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TWTS: When cabin fever comes on strong

This past week, Gov. Gretchen Whitmer extended the stay-at-home order until May 15th. That means an extension of the cabin fever making the rounds.

Symptoms of cabin fever include irritability, restlessness, and anxiety. It's treatable with long walks or runs, jigsaw puzzles, Zoom meetups with friends, or anything else that keeps you from climbing the walls.

Solving language mysteries is also known to help, so we decided to tackle "cabin fever." 

There's a theory that "cabin fever" gets its name from ship cabins. The idea is that people would get cabin fever after being stuck in their cabins on long trans-Atlantic or trans-Pacific boat rides. While this is a perfectly plausible explanation, "cabin fever" actually gets its name from a different type of cabin.

"Cabin fever" refers to the kind of cabin you would have found on the American frontier. The idea is that people would find themselves stuck inside their cabins during the harsh winter months, completely isolated.

This phrase goes back to the early 1900s or possibly the late 1800s. In 1918, a novel called "Cabin Fever" includes the line, "...the mind fed too long upon monotony succumbs to the insidious mental ailment which the West calls 'cabin fever.'"

What's interesting about "cabin fever" is that it's ambiguous.

If you look at the history of "fever," it comes into English from Latin very early. By the 1300s, it’s being used figuratively to describe nervous excitement or intense enthusiasm or interest in something. We still do that today in phrases like "tulip fever,” “Academy Award fever,” and “Spring fever.”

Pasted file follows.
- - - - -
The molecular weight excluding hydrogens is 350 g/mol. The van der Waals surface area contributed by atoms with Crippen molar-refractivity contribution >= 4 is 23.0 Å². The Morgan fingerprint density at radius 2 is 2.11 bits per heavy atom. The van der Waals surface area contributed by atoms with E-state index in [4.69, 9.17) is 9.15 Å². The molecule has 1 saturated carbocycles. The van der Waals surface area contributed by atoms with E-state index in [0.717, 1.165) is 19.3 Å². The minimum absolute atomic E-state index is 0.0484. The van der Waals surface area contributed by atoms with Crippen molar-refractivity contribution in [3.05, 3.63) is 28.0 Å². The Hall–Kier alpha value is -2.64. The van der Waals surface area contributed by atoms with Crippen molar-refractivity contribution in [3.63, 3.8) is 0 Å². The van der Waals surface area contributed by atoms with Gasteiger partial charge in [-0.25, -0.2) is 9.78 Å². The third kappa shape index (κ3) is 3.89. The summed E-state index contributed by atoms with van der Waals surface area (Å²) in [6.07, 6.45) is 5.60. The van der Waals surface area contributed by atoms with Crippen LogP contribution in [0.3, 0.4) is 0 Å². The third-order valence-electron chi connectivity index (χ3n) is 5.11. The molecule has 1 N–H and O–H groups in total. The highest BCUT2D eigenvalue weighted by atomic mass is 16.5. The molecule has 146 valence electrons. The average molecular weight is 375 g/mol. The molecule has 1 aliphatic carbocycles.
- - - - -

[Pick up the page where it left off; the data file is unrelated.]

With that in mind, "cabin fever" can be interpreted two ways: either you’re itching to get out of your cabin or you’re itching to be in it. If you happen to own a vacation cabin, you may even experience both cabin fevers at the same time.

Please note, we realize that pandemic-induced "cabin fever" doesn't apply to essential workers. We'd like to extend our gratitude to the healthcare workers, the grocery store workers, and others who are out there every day, doing the essential work. Thank you for everything you do.

Anne Curzan is the Geneva Smitherman Collegiate Professor of English and an Arthur F. Thurnau Professor at the University of Michigan. She also holds faculty appointments in the Department of Linguistics and the School of Education.
Rebecca Kruth is the host of All Things Considered at Michigan Public. She also co-hosts Michigan Public's weekly language podcast That’s What They Say with English professor Anne Curzan.
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